California has joined its fellow 49 states in politely petitioning the White House to secede from the union.
Since President Barack Obama's re-election last week, those unhappy with that outcome across the land have taken advantage of the We The People website (https://petitions.whitehouse.gov), that allows citizens to post petitions on just about anything that bugs them.
Established by -- and supply however much irony you care to here -- the Obama administration, the site promises that "Every petition that crosses the 25,000 signature threshold is reviewed and receives a response," according to White House spokesman Brandon D. Lepow.
A response that is not in any way legal or binding, by the way. But that hasn't stopped hundreds of thousands of aspiring Former- Americans from signing their -- or if you look at them closely, other states' -- secession petitions.
As of late Thursday afternoon, California's secession petition had a little fewer than 1,100 electronic signatures. It needs to reach that coveted 25,000 goal by Dec. 11 for the Golden State to get its own personal response from the administration.
As for what the petition- signers can more practically expect, well, the White House isn't quite ready to show it's hand yet.
"As a general rule, we don't comment on the substance of those responses until they're issued to the petitioners," Lepow explained.
By comparison, as of Wednesday, Texas had 99,000 backers for its secession petition. Lone Star Gov. Rick Perry, who's talked about seceding in the past, responded by disavowing any desire to go back to the good ol' Alamo days.
The California petition reads as follows:
"We petition the Obama administration to: Grant peaceful secession to the State of California in order to form a new and independent sovereign state.
"The citizens of the State of California must no longer be subject to arbitrary and unconstitutional laws issued by the Federal Government of the United States of America. Such laws that are counter to our Life, Liberty, and Pursuit of Happiness, as outlined in the Constitution of the United States of America continue to be ignored and overruled by the Federal Government.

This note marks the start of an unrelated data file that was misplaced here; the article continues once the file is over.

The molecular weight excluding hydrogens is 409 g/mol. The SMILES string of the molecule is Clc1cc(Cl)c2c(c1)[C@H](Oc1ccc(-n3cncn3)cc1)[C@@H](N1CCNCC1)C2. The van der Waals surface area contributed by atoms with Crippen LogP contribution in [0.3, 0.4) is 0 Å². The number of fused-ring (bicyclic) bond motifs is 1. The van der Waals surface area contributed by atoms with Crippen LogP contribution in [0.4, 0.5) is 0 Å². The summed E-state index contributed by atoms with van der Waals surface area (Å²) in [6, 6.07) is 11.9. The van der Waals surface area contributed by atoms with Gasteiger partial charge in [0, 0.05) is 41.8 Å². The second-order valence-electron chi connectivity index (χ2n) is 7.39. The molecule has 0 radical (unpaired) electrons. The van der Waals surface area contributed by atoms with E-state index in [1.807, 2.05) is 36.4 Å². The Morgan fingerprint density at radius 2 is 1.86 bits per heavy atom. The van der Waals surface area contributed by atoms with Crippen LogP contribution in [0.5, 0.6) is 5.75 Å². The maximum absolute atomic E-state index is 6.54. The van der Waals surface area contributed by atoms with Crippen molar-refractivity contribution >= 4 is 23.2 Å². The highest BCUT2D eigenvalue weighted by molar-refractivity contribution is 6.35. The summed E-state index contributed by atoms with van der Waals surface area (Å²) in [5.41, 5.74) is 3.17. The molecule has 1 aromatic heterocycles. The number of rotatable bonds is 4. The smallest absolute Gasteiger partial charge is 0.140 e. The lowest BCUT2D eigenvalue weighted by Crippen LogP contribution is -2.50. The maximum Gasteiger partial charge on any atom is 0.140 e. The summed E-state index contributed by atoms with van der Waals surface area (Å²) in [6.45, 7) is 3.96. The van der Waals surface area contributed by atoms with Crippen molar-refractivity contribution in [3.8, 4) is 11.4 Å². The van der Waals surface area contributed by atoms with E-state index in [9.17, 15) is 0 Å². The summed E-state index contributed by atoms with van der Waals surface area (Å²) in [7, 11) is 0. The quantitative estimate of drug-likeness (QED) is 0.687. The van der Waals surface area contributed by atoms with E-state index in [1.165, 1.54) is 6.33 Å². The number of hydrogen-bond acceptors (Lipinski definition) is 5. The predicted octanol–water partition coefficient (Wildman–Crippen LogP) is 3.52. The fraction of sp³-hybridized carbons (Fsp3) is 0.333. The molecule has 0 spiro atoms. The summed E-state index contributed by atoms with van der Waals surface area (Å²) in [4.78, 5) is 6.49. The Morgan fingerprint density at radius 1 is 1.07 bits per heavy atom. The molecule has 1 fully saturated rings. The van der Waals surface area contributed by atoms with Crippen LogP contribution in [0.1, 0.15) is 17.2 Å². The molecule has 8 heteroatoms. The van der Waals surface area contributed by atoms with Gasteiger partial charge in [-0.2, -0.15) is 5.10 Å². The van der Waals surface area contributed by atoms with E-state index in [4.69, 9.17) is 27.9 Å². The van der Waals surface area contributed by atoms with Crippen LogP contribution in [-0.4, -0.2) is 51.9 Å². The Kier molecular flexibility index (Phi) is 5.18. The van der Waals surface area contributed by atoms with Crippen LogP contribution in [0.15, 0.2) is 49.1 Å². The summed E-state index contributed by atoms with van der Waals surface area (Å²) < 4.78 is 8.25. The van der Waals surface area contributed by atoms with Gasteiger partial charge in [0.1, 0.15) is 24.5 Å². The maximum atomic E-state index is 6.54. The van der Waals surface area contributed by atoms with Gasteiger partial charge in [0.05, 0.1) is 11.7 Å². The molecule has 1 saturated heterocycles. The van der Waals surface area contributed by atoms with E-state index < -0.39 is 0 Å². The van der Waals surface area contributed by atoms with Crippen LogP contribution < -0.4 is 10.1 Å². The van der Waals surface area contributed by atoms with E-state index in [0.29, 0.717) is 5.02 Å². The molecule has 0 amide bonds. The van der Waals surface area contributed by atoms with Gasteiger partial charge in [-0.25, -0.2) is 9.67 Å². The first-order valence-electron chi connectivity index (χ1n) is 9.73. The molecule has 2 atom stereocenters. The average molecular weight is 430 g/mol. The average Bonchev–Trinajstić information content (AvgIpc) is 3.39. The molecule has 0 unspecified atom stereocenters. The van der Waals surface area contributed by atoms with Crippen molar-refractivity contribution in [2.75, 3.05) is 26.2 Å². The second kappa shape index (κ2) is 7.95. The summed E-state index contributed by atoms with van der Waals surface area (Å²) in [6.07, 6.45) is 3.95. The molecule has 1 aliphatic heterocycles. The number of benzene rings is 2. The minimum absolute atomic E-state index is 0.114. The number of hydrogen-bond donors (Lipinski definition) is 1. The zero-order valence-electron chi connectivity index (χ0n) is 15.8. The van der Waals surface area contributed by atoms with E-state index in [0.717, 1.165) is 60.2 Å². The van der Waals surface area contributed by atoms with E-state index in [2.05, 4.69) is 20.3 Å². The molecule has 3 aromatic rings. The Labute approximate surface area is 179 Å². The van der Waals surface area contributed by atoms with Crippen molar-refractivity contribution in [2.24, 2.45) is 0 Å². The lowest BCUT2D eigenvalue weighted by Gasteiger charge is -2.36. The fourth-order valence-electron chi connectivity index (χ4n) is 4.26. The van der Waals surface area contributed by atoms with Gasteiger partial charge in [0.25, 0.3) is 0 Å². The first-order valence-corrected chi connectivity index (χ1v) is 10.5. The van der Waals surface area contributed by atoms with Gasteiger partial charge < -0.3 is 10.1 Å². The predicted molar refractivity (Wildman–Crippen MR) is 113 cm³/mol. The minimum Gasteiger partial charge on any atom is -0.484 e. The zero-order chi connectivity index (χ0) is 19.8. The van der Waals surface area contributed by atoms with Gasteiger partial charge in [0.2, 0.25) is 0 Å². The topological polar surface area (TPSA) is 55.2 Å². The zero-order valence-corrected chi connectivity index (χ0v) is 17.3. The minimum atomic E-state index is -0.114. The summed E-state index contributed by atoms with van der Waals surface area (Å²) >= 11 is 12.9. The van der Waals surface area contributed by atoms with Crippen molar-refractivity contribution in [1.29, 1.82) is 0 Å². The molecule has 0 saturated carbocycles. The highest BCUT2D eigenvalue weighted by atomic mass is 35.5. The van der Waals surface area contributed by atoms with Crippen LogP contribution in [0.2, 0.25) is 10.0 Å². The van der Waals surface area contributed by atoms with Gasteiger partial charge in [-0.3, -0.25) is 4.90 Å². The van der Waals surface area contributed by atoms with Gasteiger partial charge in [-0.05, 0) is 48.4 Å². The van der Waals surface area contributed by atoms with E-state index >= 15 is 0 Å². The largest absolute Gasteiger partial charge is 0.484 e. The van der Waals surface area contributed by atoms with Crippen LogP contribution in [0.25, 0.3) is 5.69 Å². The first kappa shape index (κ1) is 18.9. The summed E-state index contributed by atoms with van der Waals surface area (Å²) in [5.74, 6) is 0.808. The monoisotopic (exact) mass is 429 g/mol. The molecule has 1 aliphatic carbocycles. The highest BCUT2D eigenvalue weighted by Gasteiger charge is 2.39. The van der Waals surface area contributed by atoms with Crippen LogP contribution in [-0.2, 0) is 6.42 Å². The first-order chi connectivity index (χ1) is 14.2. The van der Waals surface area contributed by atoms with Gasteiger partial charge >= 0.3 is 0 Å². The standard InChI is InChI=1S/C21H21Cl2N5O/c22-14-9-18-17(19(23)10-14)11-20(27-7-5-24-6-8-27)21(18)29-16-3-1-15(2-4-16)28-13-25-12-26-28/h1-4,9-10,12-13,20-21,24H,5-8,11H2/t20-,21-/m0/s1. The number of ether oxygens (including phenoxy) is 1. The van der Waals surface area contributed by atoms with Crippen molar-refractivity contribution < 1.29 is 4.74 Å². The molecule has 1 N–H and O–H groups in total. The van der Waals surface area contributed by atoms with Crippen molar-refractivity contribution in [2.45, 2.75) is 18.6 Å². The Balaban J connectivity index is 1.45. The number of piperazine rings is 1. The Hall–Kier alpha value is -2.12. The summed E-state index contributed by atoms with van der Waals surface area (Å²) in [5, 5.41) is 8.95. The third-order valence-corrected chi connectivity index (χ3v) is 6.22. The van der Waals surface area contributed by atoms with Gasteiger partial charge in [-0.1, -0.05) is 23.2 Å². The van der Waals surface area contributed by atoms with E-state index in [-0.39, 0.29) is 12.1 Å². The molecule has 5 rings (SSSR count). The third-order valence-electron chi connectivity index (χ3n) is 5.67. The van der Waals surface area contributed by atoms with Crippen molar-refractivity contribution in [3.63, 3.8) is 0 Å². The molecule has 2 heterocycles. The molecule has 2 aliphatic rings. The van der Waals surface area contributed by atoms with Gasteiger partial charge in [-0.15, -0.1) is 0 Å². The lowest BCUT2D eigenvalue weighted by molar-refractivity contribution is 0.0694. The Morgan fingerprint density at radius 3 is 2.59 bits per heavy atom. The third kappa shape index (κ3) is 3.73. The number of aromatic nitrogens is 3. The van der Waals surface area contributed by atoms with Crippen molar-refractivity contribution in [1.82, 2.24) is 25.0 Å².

"We, the citizens of the State of California, therefore, wish to pursue a separate course from that of the United States of America which is more in line with the wishes of the Founding Fathers -- that we and our posterity will be free to pursue our own destinies so long as the inalienable rights of others are preserved."
One citizen who did electronically sign the secession petition was Thousand Oaks resident Fred Roth.
"I'm one of those angry, old white men they're always talking about," Roth, 75, said with a laugh.
"I have a lot of reasons," the registered independent, who voted for Mitt Romney, added more seriously. "Number One, I've never been this upset with a president in my life, Democrat or Republican. I just feel that (President Obama) is totally selling us down the road to socialism. I'm very upset about Obamacare. And I'm upset about the illegal immigrant issue, which is, of course, the most intense here in California.
"I felt this was the only way that I could voice my protest," Roth added. "But there's one other thing: I really feel that this election was stolen. I feel that the counting was not fair and there were a lot of people who voted illegally."
Someone who has a little more expertise with secession efforts is Richard Close, who was chairman of the effort to have the San Fernando Valley break away from the city of Los Angeles a decade ago. Close's group, Valley VOTE (Voters Organized Toward Empowerment), got the measure on the ballot in 2002, but it failed in the citywide tally.
"Even though as a practical matter it may be impossible, I think people have to explore change if they're frustrated with a lack of services or a lack of local control," said Close, an attorney and president of the Sherman Oaks Homeowners Association. "And they should explore change, but they have to do it in a manner that's doable."
Asked if he'd sign on to the California secession petition, Close said "No, because as a practical matter, it's impossible. I'd never waste my time. But there's a difference between California separating and San Fernando Valley separating -- which I would sign."
For those who take the secession movement seriously we suggest they take in a new movie called "Lincoln." The last time Americans tried something like this, it didn't go all that well for them.
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